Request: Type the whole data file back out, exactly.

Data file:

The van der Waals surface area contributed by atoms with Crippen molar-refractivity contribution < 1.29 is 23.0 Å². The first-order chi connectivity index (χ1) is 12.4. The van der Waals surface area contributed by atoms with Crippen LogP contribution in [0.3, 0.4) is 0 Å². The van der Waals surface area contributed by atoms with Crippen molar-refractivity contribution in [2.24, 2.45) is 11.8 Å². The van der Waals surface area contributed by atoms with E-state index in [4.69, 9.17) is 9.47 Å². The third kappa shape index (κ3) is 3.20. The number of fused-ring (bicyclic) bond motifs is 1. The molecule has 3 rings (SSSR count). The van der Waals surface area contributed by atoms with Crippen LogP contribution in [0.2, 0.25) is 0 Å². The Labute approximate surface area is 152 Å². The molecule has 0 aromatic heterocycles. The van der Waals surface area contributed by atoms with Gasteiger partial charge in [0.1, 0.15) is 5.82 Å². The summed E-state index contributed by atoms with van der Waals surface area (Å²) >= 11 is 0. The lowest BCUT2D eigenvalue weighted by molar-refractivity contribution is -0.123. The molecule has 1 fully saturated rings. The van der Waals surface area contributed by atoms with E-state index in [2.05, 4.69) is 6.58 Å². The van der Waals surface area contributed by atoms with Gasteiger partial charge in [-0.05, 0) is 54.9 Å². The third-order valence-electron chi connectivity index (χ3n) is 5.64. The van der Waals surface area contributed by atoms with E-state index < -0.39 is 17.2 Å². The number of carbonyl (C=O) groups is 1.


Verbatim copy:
The van der Waals surface area contributed by atoms with Crippen molar-refractivity contribution < 1.29 is 23.0 Å². The first-order chi connectivity index (χ1) is 12.4. The van der Waals surface area contributed by atoms with Crippen LogP contribution in [0.3, 0.4) is 0 Å². The van der Waals surface area contributed by atoms with Crippen molar-refractivity contribution in [2.24, 2.45) is 11.8 Å². The van der Waals surface area contributed by atoms with E-state index in [4.69, 9.17) is 9.47 Å². The third kappa shape index (κ3) is 3.20. The number of fused-ring (bicyclic) bond motifs is 1. The molecule has 3 rings (SSSR count). The van der Waals surface area contributed by atoms with Crippen LogP contribution in [0.2, 0.25) is 0 Å². The Labute approximate surface area is 152 Å². The molecule has 0 aromatic heterocycles. The van der Waals surface area contributed by atoms with Gasteiger partial charge in [0.1, 0.15) is 5.82 Å². The summed E-state index contributed by atoms with van der Waals surface area (Å²) >= 11 is 0. The lowest BCUT2D eigenvalue weighted by molar-refractivity contribution is -0.123. The molecule has 1 fully saturated rings. The van der Waals surface area contributed by atoms with E-state index in [2.05, 4.69) is 6.58 Å². The van der Waals surface area contributed by atoms with Gasteiger partial charge in [-0.05, 0) is 54.9 Å². The third-order valence-electron chi connectivity index (χ3n) is 5.64. The van der Waals surface area contributed by atoms with E-state index < -0.39 is 17.2 Å². The number of carbonyl (C=O) groups is 1.